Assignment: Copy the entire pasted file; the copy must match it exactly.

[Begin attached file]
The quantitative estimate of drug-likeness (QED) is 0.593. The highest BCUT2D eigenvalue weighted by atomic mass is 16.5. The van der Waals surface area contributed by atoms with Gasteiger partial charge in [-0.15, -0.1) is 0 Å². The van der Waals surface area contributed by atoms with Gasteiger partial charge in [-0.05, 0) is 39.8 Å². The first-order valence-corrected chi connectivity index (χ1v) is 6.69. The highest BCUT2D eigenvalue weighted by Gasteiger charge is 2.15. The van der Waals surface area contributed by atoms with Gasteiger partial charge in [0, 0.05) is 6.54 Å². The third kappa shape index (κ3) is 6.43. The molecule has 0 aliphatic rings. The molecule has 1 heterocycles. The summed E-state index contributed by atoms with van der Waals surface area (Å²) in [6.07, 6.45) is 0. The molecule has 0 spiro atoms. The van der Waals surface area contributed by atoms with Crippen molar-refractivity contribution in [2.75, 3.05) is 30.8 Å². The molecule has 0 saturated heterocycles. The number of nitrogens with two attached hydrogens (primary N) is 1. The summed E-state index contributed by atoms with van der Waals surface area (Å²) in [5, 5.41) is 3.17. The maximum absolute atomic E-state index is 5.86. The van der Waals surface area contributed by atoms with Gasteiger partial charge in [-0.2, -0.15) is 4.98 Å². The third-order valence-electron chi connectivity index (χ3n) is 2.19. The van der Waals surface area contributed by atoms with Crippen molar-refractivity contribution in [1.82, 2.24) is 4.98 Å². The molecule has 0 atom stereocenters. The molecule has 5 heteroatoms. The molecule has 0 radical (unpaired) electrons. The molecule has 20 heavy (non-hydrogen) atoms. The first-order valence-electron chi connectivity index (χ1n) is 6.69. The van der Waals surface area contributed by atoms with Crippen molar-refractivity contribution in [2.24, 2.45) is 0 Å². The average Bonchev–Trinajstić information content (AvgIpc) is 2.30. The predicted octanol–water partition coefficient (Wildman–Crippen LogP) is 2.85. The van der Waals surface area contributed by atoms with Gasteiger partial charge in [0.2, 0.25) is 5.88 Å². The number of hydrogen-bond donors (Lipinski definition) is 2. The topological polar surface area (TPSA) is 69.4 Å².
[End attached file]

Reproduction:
The quantitative estimate of drug-likeness (QED) is 0.593. The highest BCUT2D eigenvalue weighted by atomic mass is 16.5. The van der Waals surface area contributed by atoms with Gasteiger partial charge in [-0.15, -0.1) is 0 Å². The van der Waals surface area contributed by atoms with Gasteiger partial charge in [-0.05, 0) is 39.8 Å². The first-order valence-corrected chi connectivity index (χ1v) is 6.69. The highest BCUT2D eigenvalue weighted by Gasteiger charge is 2.15. The van der Waals surface area contributed by atoms with Gasteiger partial charge in [0, 0.05) is 6.54 Å². The third kappa shape index (κ3) is 6.43. The molecule has 0 aliphatic rings. The molecule has 1 heterocycles. The summed E-state index contributed by atoms with van der Waals surface area (Å²) in [6.07, 6.45) is 0. The molecule has 0 spiro atoms. The van der Waals surface area contributed by atoms with Crippen molar-refractivity contribution in [2.75, 3.05) is 30.8 Å². The molecule has 0 saturated heterocycles. The number of nitrogens with two attached hydrogens (primary N) is 1. The summed E-state index contributed by atoms with van der Waals surface area (Å²) in [5, 5.41) is 3.17. The maximum absolute atomic E-state index is 5.86. The van der Waals surface area contributed by atoms with Gasteiger partial charge in [-0.2, -0.15) is 4.98 Å². The third-order valence-electron chi connectivity index (χ3n) is 2.19. The van der Waals surface area contributed by atoms with Crippen molar-refractivity contribution in [1.82, 2.24) is 4.98 Å². The molecule has 0 atom stereocenters. The molecule has 5 heteroatoms. The molecule has 0 radical (unpaired) electrons. The molecule has 20 heavy (non-hydrogen) atoms. The first-order valence-electron chi connectivity index (χ1n) is 6.69. The van der Waals surface area contributed by atoms with Crippen molar-refractivity contribution in [2.24, 2.45) is 0 Å². The average Bonchev–Trinajstić information content (AvgIpc) is 2.30. The predicted octanol–water partition coefficient (Wildman–Crippen LogP) is 2.85. The van der Waals surface area contributed by atoms with Gasteiger partial charge in [0.2, 0.25) is 5.88 Å². The number of hydrogen-bond donors (Lipinski definition) is 2. The topological polar surface area (TPSA) is 69.4 Å².